Gathered in the lobby, she weaves a tale about a 20th-century explorer who needs our help to solve a King Tuttian conundrum, effectively dismantling our disbelief. We eat it up, throwing ourselves into the pulpy mystery.

“The room is incredibly deceiving and time is fleeting,” she warns us.

After guiding us down a dark corridor, Dee leads us one at a time by the hand — eyes closed — into a dark room and swiftly locks the door behind us.

Here we are, six adults in the dark and the chaos and fun begins. We spend the next hour deciphering antique maps, fumbling with codexes and solving riddles wrapped in mysteries inside enigmas.

Dee’s role is not finished either. She monitors our stumbling progress via spy camera, and over a small speaker hidden in an antique telephone, she feeds us mischievous little clues to nudge us along when we hit a dead end.

I humbly admit this happened quite a bit. It’s not that the puzzles are overly difficult or esoteric — they’re just right and the rooms are “family-friendly” — but when the adrenaline kicks in and the clock is ticking, well, you’re just not as clever as you like to think. Teamwork is key because it takes all sorts of brains to escape.

And we did. But that was only the half of it. Next up was the Zombie Room, which could also be called the creepy carnival clusterfuck.

Before entering, Dee herds us back together in the lobby, describing the nefarious ringmaster that runs the room. “He’s a cheat,” she cautions.

Jumping up and down in all sincerity, my 45-year-old coworker yelps: “I’m really scared.”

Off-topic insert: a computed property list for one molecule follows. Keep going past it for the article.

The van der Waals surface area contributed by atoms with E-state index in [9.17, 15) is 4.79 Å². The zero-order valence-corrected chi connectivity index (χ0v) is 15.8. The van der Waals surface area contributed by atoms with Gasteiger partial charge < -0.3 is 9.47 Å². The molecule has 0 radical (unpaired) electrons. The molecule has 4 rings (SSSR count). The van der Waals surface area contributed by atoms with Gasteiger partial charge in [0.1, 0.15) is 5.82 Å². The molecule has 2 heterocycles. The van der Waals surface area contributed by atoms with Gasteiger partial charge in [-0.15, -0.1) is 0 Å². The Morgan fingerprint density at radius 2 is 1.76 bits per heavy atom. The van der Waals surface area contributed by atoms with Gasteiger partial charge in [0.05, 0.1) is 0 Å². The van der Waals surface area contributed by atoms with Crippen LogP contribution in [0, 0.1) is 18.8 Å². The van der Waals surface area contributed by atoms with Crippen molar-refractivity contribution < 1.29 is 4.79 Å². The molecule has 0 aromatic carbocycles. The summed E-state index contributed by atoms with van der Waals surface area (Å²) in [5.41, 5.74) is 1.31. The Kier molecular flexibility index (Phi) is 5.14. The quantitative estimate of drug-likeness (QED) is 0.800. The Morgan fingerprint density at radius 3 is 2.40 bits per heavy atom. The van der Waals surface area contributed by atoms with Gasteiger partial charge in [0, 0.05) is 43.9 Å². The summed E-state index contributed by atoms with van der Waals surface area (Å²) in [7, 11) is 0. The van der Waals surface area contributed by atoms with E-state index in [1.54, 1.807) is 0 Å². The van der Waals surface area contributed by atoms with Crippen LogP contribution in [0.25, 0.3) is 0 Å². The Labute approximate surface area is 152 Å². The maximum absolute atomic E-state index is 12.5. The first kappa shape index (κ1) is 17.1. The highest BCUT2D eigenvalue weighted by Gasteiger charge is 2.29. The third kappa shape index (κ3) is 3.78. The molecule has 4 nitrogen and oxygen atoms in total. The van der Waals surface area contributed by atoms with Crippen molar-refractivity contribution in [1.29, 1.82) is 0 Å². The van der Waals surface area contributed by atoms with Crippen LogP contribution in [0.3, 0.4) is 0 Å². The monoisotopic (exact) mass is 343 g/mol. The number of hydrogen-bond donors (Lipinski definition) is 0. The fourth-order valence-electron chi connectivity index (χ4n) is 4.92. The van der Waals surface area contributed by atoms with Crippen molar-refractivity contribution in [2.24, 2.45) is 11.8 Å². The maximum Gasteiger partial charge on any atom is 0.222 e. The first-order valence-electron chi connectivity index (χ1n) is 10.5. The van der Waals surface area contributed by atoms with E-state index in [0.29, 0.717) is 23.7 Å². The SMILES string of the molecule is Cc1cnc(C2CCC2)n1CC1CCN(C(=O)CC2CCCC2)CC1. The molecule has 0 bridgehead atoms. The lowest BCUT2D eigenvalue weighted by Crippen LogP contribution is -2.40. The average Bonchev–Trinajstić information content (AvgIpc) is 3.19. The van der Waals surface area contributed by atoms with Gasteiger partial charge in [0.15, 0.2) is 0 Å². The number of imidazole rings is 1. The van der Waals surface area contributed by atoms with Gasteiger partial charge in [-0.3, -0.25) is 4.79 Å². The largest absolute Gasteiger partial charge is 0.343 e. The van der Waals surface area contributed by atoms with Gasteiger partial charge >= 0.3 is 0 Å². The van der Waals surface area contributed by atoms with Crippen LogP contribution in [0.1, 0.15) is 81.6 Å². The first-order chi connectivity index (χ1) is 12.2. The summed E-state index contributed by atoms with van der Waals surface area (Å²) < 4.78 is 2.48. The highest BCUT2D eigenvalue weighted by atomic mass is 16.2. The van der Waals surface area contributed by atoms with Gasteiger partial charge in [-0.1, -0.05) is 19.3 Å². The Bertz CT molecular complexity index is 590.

I think we all are, fun-scared, like the feeling you get when you pop in your favorite horror flick.

The Zombie Room is a whole nother can of worms, with sinister twinkly lights, menacing carnival music and, of course, a pseudo-slumbering zombie that adds panic to puzzle-solving. A few of us jump, or run, startled. I shriek a couple times, but then again, I’m prone to shrieking.

And that’s where I’ll stop. No spoilers here. We leave Dee’s place grinning like idiots, tighter knit, puffed up like proud birds who found all the birdseed.

A week later, we are still recapping the experience, and I call Dee. I want to know, what is it about escape rooms that is so magnetic, so satisfying?

“I think it fulfills an actual interaction and communication with other people,” she says. Dee explains that she’s a big fan of video games, but the world of screens we live in can be isolating.

“It’s a great way to make it real life,” she adds. “I feel that most people want this type of little mystery in their life.”

Dee and her son are already considering opening a second location with a nautical theme, and Dee would like to expand the “escape room” model to walking neighborhood mystery tours.

“It’s just so much fun,” she says.


DARE rooms run $25-$30 per person, but group rates and specials are available; reservations required. Recommended for ages 15 and up. Visit or call 541-409-8894. Trapdoor hosts a “Mystic Lair” room; $30 per person, but group rates and specials are available; reservations required. Visit for details.